clinicians need to buy into them,” he says.
next few years, Micklos predicts, many providers will try to enhance their
market position to strengthen their negotiating position on performance metrics.
Larger providers that are well-positioned in their markets will have more
leverage to influence the metrics in their commercial contracts. For example,
national or large regional health systems may be able to create more
consistency in the markets they serve, not only in approaches to payment but
also in quality measurement overall.
The problem with having organizations pick their
own metrics is that providers may not always be in sync and may not choose the measures
that make the most difference to a large population of patients, Snyder says.
“We might focus on 20 metrics that reflect our patients the best, while another
provider organization near us might pick another 20,” he says. “We’re all
living in the same communities, but the different foci prevent us from truly
achieving population health.
“It would be much better if we all dealt with
aligned metrics, understanding that if you pick 20 metrics, you’re not going to
be touching every specialty, but at least it’s a start. And as three or four
metrics improve and the health of the community improves, you move on.”
Tracking Metrics Across Payers
there are no easy solutions for standardizing metrics across the industry.
Until there is more consistency, experts offer the following advice for health
plans and providers on aligning value-based care metrics to improve clinical
and financial performance.
Find resources to help define
measure sets. A tool
like the one developed by the Robert Wood Johnson Foundation (buyingvalue.org)
can help state agencies, employers, and other healthcare purchasers align their
quality metrics to federal, state, and commercial standards.
Choose metrics that make a
says the test of a meaningful metric is whether it reflects the Triple Aim:
better population health, an improved patient experience, and lower costs.
Create a culture of improvement. “Leaders are focused on ensuring
their organizations are learning from the data collected to achieve continuous
improvement of the delivery and associated outcomes of patient care,” Briscoe
says. In addition to technology, a culture focused on improvement requires
accountability at all levels of the organization—C-suite, middle management,
and frontline staff.
Such an effort
also entails communicating which metrics are essential to improve performance. At UAB, leaders have developed
physician and administration education materials that illustrate the linkage
and associated impacts among various measures. This methodology focuses on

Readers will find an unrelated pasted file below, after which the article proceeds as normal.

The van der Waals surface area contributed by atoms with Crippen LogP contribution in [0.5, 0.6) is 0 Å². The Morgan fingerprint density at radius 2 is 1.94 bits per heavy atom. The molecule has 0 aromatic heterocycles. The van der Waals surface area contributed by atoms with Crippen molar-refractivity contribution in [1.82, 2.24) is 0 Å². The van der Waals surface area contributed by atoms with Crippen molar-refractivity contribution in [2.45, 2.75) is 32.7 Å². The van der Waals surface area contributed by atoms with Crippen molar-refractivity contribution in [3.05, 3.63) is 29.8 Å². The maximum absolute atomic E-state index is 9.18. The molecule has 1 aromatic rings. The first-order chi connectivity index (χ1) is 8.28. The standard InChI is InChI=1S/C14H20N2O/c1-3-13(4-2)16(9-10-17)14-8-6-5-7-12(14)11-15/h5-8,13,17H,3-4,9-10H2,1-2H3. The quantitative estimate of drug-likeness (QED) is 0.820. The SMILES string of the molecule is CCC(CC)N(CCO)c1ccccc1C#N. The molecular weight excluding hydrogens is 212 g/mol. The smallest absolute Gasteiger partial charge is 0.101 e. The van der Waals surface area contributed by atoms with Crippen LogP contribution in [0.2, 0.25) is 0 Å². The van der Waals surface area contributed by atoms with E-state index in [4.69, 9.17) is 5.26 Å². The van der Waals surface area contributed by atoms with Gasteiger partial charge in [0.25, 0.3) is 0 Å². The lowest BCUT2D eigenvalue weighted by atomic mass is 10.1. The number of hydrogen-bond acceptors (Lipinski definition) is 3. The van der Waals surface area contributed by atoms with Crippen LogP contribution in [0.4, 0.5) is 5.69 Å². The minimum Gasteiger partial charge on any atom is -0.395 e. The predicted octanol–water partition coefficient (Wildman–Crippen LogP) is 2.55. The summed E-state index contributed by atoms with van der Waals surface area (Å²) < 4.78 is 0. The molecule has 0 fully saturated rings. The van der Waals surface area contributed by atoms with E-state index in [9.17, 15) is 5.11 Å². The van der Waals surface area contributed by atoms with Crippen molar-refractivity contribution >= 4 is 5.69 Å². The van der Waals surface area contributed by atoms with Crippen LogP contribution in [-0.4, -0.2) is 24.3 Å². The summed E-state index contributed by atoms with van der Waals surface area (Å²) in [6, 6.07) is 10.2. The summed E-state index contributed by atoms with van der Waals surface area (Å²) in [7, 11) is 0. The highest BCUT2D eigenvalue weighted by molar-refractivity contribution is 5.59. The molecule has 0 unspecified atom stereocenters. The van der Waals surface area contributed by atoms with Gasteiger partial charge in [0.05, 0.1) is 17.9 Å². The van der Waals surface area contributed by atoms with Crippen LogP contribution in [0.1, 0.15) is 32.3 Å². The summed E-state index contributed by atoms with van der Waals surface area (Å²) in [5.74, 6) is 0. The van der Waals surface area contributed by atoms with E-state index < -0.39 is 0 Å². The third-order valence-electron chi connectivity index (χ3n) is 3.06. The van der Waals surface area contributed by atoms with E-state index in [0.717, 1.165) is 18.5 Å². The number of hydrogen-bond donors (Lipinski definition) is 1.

improving patient outcomes while also explaining why select measures enable the
organization to meet both payer and patient expectations.
example, clearly demonstrating how reducing readmissions affects Medicare
Spending per Beneficiary (MSPB), commercial contracts, other programs, and
patient satisfaction can coalesce the organization around working toward a
common goal. Seeing how movement of a single metric improves organizational
performance in various programs helps financial and clinical leaders to
prioritize immediate efforts and to agree on which measures both improve
patient outcomes and accomplish strategic and operational goals.
Be open to new ways of sharing
outcomes data with payers.
Some measures, particularly the Medicare Star Rating metrics, are more
outcomes-based and cannot be mined from claims data. MCOs such as HCSC have
created portals that allow providers to submit a standard supplemental data
file from their electronic health record each month. In return, Morales says, providers
receive information on which members are noncompliant so they can focus their
efforts to meet specific measures.
recent years, the industry has made some progress to align metrics used by CMS,
state Medicaid agencies, state insurance departments, employer coalitions, and
other stakeholders. In 2015, the Institute of Medicine (now called the Health
and Medicine Division of the National Academies) released a report that
proposed a streamlined set of 15 standardized measures.2 The metrics
were developed by a consensus committee representing health plans, providers,
government agencies, and other stakeholders.
set to watch may be the core measures developed by the Core Quality Measure
Collaborative, led by America’s Health Insurance Plans. The measures were
developed by health plans, physician organizations, employers, and consumer
groups that reviewed measures that are currently in use by CMS and health plans
and that have been endorsed by the National Quality Forum. In March, the
American Academy of Family Physicians (AAFP) wrote a letter urging CMS to adopt
the core measure sets developed by the collaborative, which includes the AAFP.
common set of metrics works only if it is universally adopted by the diverse
group of stakeholders involved in purchasing and delivering health care—from
national government agencies to local providers.
transition to value-based care moves forward, providers will continue to
explore ways to optimize their performance under multiple contracts that are